Inflation is a problem in the real world because most people cannot obtain loaves of bread without paying money anywhere (assuming they don't steal). They can't just farm their wheat and craft their tools and, voila, loaves. Because there are limited means of production in the real world, real people have to buy loaves.
In the real world, loaves don't grow on trees or drop from goblins. But in video games, they do. Although I'm stretching this analogy rather thin here, there's an infinite number of "loaves" in a video game and every player has the right to gather them, provided they play the game correctly.
In addition to the infinite resources to gather and craft, video game NPC vendors have infinite supplies of the goods they sell, too. No matter how many times you right-click on the loaf icon to buy it, there'll always be another loaf. And, even better, the prices never change. No matter how many loaves you buy, the prices never go up.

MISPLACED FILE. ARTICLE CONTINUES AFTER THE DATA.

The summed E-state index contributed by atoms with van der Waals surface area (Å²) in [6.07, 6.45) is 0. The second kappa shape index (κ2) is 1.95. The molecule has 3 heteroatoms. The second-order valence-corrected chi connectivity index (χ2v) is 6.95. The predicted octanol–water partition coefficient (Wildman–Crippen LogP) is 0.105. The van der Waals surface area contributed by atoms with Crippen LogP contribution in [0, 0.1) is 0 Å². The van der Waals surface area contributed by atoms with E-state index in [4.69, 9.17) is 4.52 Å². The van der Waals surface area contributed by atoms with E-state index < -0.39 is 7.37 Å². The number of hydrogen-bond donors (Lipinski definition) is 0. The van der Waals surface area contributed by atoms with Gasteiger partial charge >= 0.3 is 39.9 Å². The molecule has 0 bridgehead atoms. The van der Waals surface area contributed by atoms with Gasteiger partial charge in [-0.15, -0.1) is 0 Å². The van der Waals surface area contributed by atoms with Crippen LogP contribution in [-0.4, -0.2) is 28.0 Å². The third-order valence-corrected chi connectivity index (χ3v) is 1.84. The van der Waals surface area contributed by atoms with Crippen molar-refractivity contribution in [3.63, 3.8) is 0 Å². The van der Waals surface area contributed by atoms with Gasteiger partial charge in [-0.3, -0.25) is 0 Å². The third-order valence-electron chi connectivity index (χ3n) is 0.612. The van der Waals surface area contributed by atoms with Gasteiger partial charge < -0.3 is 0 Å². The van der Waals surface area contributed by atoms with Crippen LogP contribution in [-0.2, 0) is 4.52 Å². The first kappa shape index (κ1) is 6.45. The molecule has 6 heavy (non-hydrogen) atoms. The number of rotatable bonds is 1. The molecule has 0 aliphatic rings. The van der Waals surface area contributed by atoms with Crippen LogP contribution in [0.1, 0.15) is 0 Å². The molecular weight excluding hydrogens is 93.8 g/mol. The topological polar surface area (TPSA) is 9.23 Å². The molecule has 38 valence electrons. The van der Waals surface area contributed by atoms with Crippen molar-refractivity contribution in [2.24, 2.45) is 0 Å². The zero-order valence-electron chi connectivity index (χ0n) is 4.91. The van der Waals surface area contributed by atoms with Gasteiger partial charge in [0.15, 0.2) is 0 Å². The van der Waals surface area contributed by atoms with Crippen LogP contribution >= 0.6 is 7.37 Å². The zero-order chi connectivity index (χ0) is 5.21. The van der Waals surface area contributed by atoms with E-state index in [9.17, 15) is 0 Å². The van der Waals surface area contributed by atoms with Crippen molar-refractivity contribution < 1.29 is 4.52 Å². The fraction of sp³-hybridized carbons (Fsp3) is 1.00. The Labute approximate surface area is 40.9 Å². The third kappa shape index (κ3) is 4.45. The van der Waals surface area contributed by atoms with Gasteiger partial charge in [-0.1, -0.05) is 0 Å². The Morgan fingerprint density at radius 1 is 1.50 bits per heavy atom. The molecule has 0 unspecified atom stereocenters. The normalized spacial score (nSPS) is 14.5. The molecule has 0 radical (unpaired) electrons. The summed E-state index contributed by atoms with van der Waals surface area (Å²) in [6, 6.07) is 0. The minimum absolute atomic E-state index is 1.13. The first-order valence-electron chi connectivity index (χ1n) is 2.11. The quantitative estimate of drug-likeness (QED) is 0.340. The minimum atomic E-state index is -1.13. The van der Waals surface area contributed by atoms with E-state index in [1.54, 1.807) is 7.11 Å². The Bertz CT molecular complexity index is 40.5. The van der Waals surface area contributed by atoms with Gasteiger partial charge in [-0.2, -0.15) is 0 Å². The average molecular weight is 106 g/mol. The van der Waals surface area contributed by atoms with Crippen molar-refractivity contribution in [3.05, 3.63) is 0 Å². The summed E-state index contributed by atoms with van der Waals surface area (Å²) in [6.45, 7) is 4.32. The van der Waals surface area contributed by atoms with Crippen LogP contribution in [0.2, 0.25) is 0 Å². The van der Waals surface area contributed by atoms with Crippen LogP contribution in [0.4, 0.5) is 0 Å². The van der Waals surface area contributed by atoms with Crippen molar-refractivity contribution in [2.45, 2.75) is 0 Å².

This means that, for every good available in a store, there is a fixed ceiling price for that good. "Ceiling price" is a fancy economics term for saying "the price will never go higher than this." So, no matter what happens in the game's economy, players will always be able to buy that good for at least that price.
Likewise, NPC vendors have an infinite amount of money at their disposal with which to buy junk from players. No matter what it is, as long as the devs flag a set sale price on it, the NPC vendor will buy any number of them. If you have a billion toad leather thongs for sale, the NPC has the cash for them (though I daren't imagine what he does with all of them). This means that, for every good that can be sold to an NPC vendor, there is a fixed floor price for that good. Did you guess that this was a fancy economics term for saying "the price will never go lower than this?" Good on you if you did!